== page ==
Soylent Green/Fun Facts
From The Grindhouse Cinema Database
- The technical consultant for the film was Frank R. Bowerman, who was president of the American Academy for Environmental Protection at the time.
- The scene where Thorn and Roth share a meal of fresh food was not originally in the script, but was ad-libbed by Charlton Heston and Edward G. Robinson at director Richard Fleischer's request.
- The video game in Simonson's apartment, "Computer Space", was one of the first coin-operated video games, manufactured by Nutting Associates in 1971 and designed by Nolan Bushnell, who later founded Atari and designed "Pong". The video game was painted white for the movie but the original color was either yellow, red or blue.
- One set of scenes in the original release, where a second family is housed with Thorn and Roth, was deleted from later copies of the film.
- The original title of Harry Harrison's book, Make Room! Make Room!, was changed by the producers, who feared that audiences would confuse it with the Danny Thomas TV series Make Room for Daddy.
- Edward G. Robinson was almost totally deaf when he made this movie, and only able to hear anyone if they spoke directly into his ear. Because of this, scenes with him talking to other people had to be shot several times before he got the rhythm of the dialogue and was able to respond to people as if he could really hear them. And because he was unable to hear director Richard Fleischer yell "cut" when a scene went wrong, Robinson would often continue acting out the scene, unaware that shooting had stopped seconds earlier.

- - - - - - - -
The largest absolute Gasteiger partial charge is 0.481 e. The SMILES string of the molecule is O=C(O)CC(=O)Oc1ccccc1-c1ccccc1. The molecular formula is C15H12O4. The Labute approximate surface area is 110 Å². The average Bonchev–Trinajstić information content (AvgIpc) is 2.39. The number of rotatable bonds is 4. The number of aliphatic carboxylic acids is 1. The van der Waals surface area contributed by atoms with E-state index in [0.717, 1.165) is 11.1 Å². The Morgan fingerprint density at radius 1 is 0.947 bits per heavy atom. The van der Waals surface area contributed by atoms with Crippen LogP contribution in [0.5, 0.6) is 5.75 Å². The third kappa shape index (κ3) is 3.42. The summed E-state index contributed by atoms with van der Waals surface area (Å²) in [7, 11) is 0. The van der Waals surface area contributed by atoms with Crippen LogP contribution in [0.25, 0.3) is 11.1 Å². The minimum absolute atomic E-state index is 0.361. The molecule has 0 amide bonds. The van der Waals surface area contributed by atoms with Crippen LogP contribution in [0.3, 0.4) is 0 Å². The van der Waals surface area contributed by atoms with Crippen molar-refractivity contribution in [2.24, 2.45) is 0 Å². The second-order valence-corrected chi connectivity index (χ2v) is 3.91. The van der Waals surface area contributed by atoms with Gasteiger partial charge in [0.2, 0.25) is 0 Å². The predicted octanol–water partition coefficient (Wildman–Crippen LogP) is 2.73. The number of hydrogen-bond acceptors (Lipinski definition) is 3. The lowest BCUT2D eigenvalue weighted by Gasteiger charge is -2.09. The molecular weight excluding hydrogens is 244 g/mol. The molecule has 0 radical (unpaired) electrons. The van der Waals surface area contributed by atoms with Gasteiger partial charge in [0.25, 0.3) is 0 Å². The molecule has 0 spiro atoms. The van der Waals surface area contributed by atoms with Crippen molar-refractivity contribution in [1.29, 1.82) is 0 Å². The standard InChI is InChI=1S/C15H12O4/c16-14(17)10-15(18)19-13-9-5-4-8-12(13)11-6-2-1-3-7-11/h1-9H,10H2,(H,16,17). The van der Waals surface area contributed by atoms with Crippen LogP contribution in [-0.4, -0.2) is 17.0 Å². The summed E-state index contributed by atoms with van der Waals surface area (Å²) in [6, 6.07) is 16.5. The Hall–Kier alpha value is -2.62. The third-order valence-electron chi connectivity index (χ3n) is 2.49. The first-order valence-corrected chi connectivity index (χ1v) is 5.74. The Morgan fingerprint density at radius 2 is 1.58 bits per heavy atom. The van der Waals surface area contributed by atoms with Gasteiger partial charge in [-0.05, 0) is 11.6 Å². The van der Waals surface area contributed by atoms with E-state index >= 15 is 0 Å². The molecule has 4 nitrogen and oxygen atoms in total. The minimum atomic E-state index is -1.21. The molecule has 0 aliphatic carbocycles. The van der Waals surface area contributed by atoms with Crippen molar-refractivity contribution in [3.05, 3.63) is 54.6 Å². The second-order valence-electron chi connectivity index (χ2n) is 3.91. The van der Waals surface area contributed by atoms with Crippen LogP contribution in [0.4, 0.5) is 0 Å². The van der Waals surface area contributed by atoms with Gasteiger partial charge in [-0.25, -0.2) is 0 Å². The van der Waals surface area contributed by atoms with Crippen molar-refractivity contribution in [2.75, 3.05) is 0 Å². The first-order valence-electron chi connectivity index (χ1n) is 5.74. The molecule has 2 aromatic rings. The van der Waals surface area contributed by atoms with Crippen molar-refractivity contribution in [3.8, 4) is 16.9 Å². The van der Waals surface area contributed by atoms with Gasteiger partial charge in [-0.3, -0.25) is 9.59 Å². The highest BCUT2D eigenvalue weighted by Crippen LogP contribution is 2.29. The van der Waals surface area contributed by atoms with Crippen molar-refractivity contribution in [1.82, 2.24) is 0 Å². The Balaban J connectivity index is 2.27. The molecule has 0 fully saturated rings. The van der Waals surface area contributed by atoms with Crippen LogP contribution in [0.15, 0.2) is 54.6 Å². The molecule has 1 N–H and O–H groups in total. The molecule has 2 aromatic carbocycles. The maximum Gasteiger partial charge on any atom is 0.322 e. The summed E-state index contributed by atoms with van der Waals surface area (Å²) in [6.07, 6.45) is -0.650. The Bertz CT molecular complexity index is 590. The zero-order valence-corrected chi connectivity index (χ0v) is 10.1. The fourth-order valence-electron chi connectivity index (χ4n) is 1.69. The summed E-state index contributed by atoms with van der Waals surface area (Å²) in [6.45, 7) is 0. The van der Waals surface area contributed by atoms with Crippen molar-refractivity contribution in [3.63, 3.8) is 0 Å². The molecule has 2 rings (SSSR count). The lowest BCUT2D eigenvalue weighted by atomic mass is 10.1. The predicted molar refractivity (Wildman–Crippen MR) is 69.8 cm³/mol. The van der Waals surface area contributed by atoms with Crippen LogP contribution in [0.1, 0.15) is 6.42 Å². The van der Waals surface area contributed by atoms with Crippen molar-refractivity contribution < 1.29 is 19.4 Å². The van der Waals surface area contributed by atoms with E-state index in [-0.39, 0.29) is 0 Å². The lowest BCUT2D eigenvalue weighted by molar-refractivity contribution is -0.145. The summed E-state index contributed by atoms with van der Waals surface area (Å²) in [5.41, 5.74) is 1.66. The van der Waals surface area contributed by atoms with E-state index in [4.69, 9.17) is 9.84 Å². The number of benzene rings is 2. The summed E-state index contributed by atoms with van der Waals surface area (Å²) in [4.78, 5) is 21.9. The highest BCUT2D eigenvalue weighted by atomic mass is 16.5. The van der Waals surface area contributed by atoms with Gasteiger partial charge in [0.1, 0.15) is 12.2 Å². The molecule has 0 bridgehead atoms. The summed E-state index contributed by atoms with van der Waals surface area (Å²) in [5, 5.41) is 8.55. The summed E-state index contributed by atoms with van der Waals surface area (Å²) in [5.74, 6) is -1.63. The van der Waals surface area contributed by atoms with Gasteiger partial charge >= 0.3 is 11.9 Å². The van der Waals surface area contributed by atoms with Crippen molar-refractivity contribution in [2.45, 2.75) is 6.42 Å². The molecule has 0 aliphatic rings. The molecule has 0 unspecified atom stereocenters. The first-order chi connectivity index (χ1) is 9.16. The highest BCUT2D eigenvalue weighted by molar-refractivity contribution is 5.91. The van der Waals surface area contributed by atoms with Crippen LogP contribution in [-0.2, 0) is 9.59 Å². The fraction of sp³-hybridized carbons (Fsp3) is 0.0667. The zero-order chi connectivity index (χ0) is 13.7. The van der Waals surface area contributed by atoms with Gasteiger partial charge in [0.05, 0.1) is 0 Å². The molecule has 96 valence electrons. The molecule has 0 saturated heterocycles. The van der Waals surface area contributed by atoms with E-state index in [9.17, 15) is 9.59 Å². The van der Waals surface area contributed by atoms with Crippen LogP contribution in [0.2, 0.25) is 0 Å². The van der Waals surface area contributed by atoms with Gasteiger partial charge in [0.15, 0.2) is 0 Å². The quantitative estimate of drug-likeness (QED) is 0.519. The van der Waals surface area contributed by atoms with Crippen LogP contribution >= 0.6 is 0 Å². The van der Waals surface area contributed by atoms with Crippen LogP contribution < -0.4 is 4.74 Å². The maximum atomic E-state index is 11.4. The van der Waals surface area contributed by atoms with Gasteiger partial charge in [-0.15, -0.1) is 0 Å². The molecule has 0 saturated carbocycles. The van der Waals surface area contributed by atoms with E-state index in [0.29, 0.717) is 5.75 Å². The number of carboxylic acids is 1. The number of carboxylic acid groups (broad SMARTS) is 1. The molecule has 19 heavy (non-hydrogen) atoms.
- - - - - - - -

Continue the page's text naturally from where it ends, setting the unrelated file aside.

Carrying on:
- The word soylent is supposed to suggest soy + lentil.
- All of the dialogue for actor Mike Henry ("Sgt. Kulozik") was dubbed. The actor's slight Southern drawl did not fit in with the New York cop character he was playing.
- Among the buildings in the matte "skyline" in the background of the early scene where Gilbert crosses the drainage ditch, one can see the Marina City towers (Chicago) and the Transamerica Pyramid (San Francisco).
- Edward G. Robinson's final film performance.
- The last film shot at MGM studios.